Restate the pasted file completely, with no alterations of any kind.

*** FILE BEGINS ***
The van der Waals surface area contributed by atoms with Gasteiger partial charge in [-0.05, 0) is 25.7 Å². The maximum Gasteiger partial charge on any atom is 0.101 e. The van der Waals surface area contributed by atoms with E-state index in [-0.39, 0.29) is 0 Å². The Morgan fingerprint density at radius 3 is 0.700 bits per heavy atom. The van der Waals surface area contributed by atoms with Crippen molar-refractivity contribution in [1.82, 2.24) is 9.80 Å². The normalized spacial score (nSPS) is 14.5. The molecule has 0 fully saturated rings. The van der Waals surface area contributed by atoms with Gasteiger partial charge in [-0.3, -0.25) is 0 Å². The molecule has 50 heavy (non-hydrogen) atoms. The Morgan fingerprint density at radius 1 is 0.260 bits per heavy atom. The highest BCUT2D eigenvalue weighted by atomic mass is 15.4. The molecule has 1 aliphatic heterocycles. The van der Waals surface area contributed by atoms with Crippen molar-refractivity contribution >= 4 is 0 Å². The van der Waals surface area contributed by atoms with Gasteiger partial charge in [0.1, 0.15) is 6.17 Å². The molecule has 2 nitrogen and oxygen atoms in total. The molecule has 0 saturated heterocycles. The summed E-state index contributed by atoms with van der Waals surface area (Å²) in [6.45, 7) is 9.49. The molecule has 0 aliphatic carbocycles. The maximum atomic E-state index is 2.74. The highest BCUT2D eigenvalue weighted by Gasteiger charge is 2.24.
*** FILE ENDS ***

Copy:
The van der Waals surface area contributed by atoms with Gasteiger partial charge in [-0.05, 0) is 25.7 Å². The maximum Gasteiger partial charge on any atom is 0.101 e. The van der Waals surface area contributed by atoms with E-state index in [-0.39, 0.29) is 0 Å². The Morgan fingerprint density at radius 3 is 0.700 bits per heavy atom. The van der Waals surface area contributed by atoms with Crippen molar-refractivity contribution in [1.82, 2.24) is 9.80 Å². The normalized spacial score (nSPS) is 14.5. The molecule has 0 fully saturated rings. The van der Waals surface area contributed by atoms with Gasteiger partial charge in [-0.3, -0.25) is 0 Å². The molecule has 50 heavy (non-hydrogen) atoms. The Morgan fingerprint density at radius 1 is 0.260 bits per heavy atom. The highest BCUT2D eigenvalue weighted by atomic mass is 15.4. The molecule has 1 aliphatic heterocycles. The van der Waals surface area contributed by atoms with Crippen molar-refractivity contribution >= 4 is 0 Å². The van der Waals surface area contributed by atoms with Gasteiger partial charge in [0.1, 0.15) is 6.17 Å². The molecule has 2 nitrogen and oxygen atoms in total. The molecule has 0 saturated heterocycles. The summed E-state index contributed by atoms with van der Waals surface area (Å²) in [6.45, 7) is 9.49. The molecule has 0 aliphatic carbocycles. The maximum atomic E-state index is 2.74. The highest BCUT2D eigenvalue weighted by Gasteiger charge is 2.24.